The hottest researchers developed real-world light

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Researchers have developed Jisa 1517:1999, an experimental method that can recreate the watertightness of real-world lighting doors and windows, and reflective artificial intelligence

once bought carpets or fabrics on the Internet. I hope you can tell what it looks like in real life? Thanks to the researchers from the computer science and Artificial Intelligence Laboratory of Massachusetts Institute of Technology (CSAIL) and the French INRIA soph (1) desalination reverse osmosis membrane product IA Antipolis, you are still a step away from experiencing this

during the 2018 siggraph conference held in Vancouver today. 2. Before refueling, the team jointly launched the single image svbrdf capture and rendering perception depth network, which is a method to extract the texture, highlight and shadow of materials in photos and digitally reconstruct environmental lighting. Reflection

the researchers wrote: [v] is hinting It allows human beings to perceive the appearance of substances in a single picture. However, the bi-directional reflection distribution function to restore spatial changes - the function of four variables that define how light is reflected on opaque surfaces - comes from a single image based on such clues, which has posed a challenge to computer graphics researchers for decades. We solve the problem by training deep neural networks to automatically extract and understand these visual clues

researchers start with samples - many samples. They purchased a data set of more than 800 artist creation materials, and finally selected 155 high-quality suits from nine different categories (paint, plastic, leather, metal, wood, fabric, stone, ceramic tile, ground). After reserving about a dozen as test devices, they rendered them in a virtual scene to simulate the field of view (50 degrees) and flash of the camera

however, just training machine learning models is not enough to provide the possibility of reduction. Therefore, in order to enlarge the material data set, researchers used a cluster of 40 CPUs to mix and randomize their parameters. Eventually, they produced 200000 realistic shadows, a wide variety of materials

the next step is model training. The team designed a convolution neural network - a machine learning algorithm that roughly simulates the arrangement of neurons in the visual cortex - to predict four illumination maps corresponding to the normal of each pixel (the illumination value of each pixel on the rendered image), diffuse albedo (diffuse light reflected by the surface), specular albedo (mirror reflection of light waves) and specular roughness (reflected gloss)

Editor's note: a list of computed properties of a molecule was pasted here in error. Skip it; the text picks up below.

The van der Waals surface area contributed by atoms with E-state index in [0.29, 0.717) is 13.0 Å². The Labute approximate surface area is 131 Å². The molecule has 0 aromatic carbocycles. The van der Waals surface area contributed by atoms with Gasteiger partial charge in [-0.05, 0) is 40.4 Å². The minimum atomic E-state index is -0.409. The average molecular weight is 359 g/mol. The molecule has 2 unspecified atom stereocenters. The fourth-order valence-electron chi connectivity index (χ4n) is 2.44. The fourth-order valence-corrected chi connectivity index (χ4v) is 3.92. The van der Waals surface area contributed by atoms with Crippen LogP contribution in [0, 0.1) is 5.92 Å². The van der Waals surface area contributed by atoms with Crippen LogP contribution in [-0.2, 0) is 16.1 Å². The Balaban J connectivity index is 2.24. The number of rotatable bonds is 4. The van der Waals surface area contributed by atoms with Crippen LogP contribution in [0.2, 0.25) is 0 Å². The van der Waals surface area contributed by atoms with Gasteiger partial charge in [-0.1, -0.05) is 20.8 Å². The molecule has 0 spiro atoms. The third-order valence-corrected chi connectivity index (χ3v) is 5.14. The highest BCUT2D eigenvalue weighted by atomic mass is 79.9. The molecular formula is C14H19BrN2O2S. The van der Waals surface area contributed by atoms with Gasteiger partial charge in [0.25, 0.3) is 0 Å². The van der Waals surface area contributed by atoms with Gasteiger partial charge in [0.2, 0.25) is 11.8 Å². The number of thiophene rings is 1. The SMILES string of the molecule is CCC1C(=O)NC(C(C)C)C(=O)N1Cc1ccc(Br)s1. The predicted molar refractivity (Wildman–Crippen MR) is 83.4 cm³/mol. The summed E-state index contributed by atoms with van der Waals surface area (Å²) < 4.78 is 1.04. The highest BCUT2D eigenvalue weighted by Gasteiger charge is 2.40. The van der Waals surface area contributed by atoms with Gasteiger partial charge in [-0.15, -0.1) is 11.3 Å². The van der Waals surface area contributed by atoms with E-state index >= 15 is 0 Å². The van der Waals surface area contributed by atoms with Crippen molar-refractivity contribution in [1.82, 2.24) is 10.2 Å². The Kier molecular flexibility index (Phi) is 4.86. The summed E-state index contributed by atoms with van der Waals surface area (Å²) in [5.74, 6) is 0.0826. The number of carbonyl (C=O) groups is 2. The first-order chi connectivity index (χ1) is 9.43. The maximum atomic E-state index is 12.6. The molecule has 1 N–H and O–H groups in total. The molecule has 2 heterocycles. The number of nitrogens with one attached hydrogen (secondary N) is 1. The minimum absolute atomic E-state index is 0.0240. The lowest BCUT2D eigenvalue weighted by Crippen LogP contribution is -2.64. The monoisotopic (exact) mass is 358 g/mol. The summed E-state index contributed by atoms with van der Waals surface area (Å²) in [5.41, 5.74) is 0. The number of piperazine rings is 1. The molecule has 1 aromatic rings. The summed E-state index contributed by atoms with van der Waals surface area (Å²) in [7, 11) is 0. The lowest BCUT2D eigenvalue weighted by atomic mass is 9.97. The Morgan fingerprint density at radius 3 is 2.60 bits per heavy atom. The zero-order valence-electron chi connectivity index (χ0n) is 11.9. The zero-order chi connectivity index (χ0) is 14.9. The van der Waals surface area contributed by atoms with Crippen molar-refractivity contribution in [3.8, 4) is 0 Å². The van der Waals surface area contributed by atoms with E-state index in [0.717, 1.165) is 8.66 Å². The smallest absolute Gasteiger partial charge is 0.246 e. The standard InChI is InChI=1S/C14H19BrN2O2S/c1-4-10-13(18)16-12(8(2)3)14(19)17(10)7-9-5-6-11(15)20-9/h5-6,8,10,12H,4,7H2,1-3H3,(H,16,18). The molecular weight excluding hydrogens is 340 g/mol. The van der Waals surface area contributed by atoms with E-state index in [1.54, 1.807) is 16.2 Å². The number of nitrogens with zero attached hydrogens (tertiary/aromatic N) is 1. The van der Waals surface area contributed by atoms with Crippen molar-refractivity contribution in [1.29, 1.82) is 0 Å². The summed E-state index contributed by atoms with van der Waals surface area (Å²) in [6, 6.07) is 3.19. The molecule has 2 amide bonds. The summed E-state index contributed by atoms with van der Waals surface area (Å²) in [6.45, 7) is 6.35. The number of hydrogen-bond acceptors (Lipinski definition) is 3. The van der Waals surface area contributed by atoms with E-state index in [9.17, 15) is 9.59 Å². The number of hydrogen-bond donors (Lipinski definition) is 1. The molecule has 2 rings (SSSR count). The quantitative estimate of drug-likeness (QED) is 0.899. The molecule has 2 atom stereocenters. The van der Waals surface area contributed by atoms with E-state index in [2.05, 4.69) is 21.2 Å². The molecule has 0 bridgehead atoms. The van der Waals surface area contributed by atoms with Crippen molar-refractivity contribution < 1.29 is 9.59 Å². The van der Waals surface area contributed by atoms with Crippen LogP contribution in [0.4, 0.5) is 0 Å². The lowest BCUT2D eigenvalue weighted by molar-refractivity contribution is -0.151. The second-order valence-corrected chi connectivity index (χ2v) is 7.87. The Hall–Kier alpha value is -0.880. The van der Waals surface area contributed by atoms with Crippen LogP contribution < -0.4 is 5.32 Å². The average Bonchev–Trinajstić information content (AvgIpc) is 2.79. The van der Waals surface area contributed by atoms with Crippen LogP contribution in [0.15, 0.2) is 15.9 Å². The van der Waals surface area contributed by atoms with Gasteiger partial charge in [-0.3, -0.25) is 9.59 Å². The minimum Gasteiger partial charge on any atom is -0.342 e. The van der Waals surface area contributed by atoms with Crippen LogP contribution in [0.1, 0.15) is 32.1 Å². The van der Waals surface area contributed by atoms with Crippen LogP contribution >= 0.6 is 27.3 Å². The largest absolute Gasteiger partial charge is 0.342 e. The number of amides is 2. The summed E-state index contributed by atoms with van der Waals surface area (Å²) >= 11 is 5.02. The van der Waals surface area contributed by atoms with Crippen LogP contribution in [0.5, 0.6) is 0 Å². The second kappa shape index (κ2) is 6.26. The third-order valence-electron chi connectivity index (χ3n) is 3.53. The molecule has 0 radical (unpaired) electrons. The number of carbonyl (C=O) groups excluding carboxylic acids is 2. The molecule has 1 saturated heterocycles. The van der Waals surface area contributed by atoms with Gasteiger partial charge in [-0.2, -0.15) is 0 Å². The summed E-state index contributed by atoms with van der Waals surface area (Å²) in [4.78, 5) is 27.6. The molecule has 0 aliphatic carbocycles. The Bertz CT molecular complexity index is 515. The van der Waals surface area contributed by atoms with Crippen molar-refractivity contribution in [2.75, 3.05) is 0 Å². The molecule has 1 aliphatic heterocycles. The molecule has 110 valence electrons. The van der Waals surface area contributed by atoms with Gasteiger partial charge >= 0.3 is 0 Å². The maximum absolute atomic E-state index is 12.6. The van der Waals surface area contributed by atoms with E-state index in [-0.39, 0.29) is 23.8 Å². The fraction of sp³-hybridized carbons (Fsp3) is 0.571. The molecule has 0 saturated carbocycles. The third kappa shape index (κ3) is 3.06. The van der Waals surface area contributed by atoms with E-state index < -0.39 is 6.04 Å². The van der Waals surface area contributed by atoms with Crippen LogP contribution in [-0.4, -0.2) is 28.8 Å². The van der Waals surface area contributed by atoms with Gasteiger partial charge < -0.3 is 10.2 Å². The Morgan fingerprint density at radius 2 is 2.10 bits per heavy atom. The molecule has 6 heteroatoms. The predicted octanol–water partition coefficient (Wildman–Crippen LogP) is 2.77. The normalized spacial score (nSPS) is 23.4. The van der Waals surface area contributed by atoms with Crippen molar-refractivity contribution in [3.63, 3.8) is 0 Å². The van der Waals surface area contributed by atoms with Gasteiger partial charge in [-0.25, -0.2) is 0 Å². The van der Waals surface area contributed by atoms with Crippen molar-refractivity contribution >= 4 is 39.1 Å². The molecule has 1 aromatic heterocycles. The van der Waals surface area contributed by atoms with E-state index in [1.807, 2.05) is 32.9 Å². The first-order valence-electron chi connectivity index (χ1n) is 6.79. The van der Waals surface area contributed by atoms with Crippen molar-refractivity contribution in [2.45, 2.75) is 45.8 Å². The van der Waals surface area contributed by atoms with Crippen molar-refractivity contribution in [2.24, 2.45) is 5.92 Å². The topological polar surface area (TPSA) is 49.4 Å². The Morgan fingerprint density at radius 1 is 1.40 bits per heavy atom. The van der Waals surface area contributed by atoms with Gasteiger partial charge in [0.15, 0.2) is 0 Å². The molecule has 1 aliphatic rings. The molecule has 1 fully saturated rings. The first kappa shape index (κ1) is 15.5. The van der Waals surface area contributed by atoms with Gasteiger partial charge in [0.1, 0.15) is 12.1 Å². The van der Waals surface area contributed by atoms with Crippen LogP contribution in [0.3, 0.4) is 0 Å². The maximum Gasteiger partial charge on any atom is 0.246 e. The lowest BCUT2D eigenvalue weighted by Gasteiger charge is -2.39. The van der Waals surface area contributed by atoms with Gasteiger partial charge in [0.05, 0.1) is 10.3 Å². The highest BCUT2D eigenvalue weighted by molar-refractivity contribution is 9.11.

in order to minimize the variability between map values, they developed a similarity measure to compare the rendering of the predicted map with the rendering of the ground live measurement. To ensure the consistency of the output image, they introduced a second machine learning model, which combines the global illumination extracted from each pixel (i.e. the light reflected from the surface) with local information - prompting researchers to write that information is exchanged back and forth between remote image areas

they conducted 400000 iterations of training on the network, and took 350 photos taken with iPhone Se and nexus 5x, which were cropped to be close to the field of view of the training data. result? The model performs quite well, successfully reproducing the true reflection of light on metal, plastic, wood, paint and other materials

unfortunately, it is not without its limitations. Hardware limitations limit it to images of 256 x 256 pixels, and it is difficult to reproduce the illumination and reflection of photos with low dynamic range. Nevertheless, the team still noticed that it was well summarized as a real photo, and if nothing unexpected, it showed that a single network could be trained to deal with a variety of materials

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